Nuvigil, a drug that currently is FDA approved to treat fatigue related to shift work and narcolepsy, carries severe warnings that it could cause Stevens-Johnson syndrome.
The FDA will not approve the drug for treatment of jet lag due to what the regulator considers as insufficient evidence in support of using the drug in that manner. Nuvigil is made by Cephalon; the company has ended its campaign to get the drug approved for treating jet lag.
“[T]he company believes that further communications with the FDA will not result in an approval of this application,” Dr. Lesley Russel, Cephalon’s chief medical officer, states. “As a result, the company is no longer pursuing this indication.”
While the most current information about the side effects of using Nuvigil include nausea, headache and insomnia, there also are severe warnings about the chances of patients contracting Stevens-Johnson syndrome and Toxic Epidermal Necrolysis. The warnings for Nuvigil vary and are in depth. Aside from Stevens-Johnson syndrome, users also are warned about the chances of the potential to become addicted to it. Other serious side effects include psychosis, angioedema, anaphylaxis, suicidal thoughts, rash and mania.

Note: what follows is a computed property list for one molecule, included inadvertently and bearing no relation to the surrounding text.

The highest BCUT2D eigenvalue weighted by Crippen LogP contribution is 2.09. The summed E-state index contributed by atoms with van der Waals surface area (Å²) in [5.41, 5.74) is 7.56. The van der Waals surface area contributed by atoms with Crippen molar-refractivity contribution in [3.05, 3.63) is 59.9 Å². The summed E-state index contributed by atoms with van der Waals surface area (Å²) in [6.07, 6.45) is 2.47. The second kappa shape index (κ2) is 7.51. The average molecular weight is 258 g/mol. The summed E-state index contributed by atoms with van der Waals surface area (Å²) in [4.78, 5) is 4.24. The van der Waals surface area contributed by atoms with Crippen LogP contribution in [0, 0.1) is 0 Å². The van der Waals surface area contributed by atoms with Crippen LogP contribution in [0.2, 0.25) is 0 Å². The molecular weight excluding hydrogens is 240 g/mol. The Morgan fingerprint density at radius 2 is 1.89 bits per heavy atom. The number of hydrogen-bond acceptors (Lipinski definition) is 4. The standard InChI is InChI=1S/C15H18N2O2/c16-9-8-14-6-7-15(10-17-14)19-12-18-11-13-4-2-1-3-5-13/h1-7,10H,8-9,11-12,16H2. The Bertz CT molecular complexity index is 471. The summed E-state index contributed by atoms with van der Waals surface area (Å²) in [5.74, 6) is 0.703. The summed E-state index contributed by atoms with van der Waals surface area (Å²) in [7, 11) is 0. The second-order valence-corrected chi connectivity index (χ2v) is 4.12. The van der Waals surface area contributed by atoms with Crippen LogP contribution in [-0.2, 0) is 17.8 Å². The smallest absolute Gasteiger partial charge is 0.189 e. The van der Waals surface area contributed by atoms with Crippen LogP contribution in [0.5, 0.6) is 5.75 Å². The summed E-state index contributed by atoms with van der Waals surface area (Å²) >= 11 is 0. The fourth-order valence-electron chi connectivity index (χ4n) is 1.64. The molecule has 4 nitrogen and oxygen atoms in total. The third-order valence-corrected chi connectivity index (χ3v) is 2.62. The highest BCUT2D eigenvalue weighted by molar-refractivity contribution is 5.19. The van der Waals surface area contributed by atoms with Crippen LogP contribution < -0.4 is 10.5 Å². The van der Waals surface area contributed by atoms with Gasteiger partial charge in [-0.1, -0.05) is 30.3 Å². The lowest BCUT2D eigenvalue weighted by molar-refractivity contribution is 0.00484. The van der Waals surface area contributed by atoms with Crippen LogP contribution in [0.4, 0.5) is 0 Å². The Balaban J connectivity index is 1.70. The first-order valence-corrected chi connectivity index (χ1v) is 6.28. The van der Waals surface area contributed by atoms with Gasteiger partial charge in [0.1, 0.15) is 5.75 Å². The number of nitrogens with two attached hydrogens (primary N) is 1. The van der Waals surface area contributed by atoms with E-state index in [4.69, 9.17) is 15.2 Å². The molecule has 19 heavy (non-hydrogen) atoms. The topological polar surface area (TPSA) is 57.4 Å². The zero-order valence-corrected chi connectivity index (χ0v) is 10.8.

If you have taken Nuvigil to treat your jet lag and are suffering from any of these severe side effects, you should contact your doctor immediately. In addition, since using Nuvigil for treating jet lag is considered an off-label use (unapproved by FDA), patients that develop Stevens-Johnson syndrome or Toxic Epidermal Necrolysis after being prescribed Nuvigil to treat their jet lag may be eligible for compensation.
If you or someone you love have suffered from Nuvigil-related Stevens-Johnson syndrome, contact Greg Jones for a free consultation. I am an experienced Stevens-Johnson attorney who will fight hard to get you every dime that you may be entitled to. Contact me today and let me work hard for you.